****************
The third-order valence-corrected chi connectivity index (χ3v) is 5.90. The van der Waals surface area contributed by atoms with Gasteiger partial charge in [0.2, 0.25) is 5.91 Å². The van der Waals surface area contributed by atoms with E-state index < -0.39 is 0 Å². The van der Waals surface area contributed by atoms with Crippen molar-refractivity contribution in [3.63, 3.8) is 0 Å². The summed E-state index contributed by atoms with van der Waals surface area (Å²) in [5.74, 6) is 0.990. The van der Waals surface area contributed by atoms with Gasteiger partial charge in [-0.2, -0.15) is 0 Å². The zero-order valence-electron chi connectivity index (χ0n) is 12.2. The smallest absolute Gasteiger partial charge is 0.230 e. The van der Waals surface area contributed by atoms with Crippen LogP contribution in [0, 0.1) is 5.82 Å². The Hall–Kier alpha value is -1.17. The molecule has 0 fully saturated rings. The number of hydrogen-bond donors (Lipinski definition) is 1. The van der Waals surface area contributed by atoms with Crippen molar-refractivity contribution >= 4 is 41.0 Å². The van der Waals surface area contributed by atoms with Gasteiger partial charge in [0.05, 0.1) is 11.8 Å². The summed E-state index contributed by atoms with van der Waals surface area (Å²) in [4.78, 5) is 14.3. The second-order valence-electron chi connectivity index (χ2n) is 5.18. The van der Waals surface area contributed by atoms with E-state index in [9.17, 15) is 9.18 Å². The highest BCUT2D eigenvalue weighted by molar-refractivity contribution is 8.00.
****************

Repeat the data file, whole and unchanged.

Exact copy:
The third-order valence-corrected chi connectivity index (χ3v) is 5.90. The van der Waals surface area contributed by atoms with Gasteiger partial charge in [0.2, 0.25) is 5.91 Å². The van der Waals surface area contributed by atoms with E-state index < -0.39 is 0 Å². The van der Waals surface area contributed by atoms with Crippen molar-refractivity contribution in [3.63, 3.8) is 0 Å². The summed E-state index contributed by atoms with van der Waals surface area (Å²) in [5.74, 6) is 0.990. The van der Waals surface area contributed by atoms with Gasteiger partial charge in [-0.2, -0.15) is 0 Å². The zero-order valence-electron chi connectivity index (χ0n) is 12.2. The smallest absolute Gasteiger partial charge is 0.230 e. The van der Waals surface area contributed by atoms with Crippen LogP contribution in [0, 0.1) is 5.82 Å². The Hall–Kier alpha value is -1.17. The molecule has 0 fully saturated rings. The number of hydrogen-bond donors (Lipinski definition) is 1. The van der Waals surface area contributed by atoms with Crippen molar-refractivity contribution >= 4 is 41.0 Å². The van der Waals surface area contributed by atoms with Gasteiger partial charge in [0.05, 0.1) is 11.8 Å². The summed E-state index contributed by atoms with van der Waals surface area (Å²) in [4.78, 5) is 14.3. The second-order valence-electron chi connectivity index (χ2n) is 5.18. The van der Waals surface area contributed by atoms with E-state index in [9.17, 15) is 9.18 Å². The highest BCUT2D eigenvalue weighted by molar-refractivity contribution is 8.00.